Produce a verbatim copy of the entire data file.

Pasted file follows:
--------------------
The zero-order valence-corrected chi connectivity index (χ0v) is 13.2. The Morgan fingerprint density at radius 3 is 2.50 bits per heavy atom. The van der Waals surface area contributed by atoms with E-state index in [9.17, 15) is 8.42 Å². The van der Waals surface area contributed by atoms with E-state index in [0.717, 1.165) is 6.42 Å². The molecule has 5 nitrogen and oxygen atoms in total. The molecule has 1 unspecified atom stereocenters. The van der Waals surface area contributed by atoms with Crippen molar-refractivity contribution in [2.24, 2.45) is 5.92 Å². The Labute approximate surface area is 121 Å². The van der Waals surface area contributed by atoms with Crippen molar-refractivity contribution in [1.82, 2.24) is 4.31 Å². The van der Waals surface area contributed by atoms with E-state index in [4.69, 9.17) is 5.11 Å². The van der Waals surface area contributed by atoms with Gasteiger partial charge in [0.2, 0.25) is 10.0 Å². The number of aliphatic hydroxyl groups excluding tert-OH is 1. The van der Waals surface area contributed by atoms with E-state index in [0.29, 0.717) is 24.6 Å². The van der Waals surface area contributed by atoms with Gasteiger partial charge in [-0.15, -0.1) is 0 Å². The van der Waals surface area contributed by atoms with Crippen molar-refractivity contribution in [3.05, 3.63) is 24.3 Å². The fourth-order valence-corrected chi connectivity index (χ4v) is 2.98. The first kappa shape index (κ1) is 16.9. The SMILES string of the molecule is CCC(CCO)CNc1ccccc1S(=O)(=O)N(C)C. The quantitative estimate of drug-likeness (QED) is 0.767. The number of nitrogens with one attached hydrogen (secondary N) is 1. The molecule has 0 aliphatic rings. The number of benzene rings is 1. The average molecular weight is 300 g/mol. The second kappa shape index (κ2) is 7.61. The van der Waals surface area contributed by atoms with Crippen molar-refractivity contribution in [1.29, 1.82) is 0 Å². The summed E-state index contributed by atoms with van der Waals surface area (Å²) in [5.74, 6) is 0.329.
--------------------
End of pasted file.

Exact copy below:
The zero-order valence-corrected chi connectivity index (χ0v) is 13.2. The Morgan fingerprint density at radius 3 is 2.50 bits per heavy atom. The van der Waals surface area contributed by atoms with E-state index in [9.17, 15) is 8.42 Å². The van der Waals surface area contributed by atoms with E-state index in [0.717, 1.165) is 6.42 Å². The molecule has 5 nitrogen and oxygen atoms in total. The molecule has 1 unspecified atom stereocenters. The van der Waals surface area contributed by atoms with Crippen molar-refractivity contribution in [2.24, 2.45) is 5.92 Å². The Labute approximate surface area is 121 Å². The van der Waals surface area contributed by atoms with Crippen molar-refractivity contribution in [1.82, 2.24) is 4.31 Å². The van der Waals surface area contributed by atoms with E-state index in [4.69, 9.17) is 5.11 Å². The van der Waals surface area contributed by atoms with Gasteiger partial charge in [0.2, 0.25) is 10.0 Å². The number of aliphatic hydroxyl groups excluding tert-OH is 1. The van der Waals surface area contributed by atoms with E-state index in [0.29, 0.717) is 24.6 Å². The van der Waals surface area contributed by atoms with Gasteiger partial charge in [-0.15, -0.1) is 0 Å². The van der Waals surface area contributed by atoms with Crippen molar-refractivity contribution in [3.05, 3.63) is 24.3 Å². The fourth-order valence-corrected chi connectivity index (χ4v) is 2.98. The first kappa shape index (κ1) is 16.9. The SMILES string of the molecule is CCC(CCO)CNc1ccccc1S(=O)(=O)N(C)C. The quantitative estimate of drug-likeness (QED) is 0.767. The number of nitrogens with one attached hydrogen (secondary N) is 1. The molecule has 0 aliphatic rings. The number of benzene rings is 1. The average molecular weight is 300 g/mol. The second kappa shape index (κ2) is 7.61. The van der Waals surface area contributed by atoms with Crippen molar-refractivity contribution in [1.29, 1.82) is 0 Å². The summed E-state index contributed by atoms with van der Waals surface area (Å²) in [5.74, 6) is 0.329.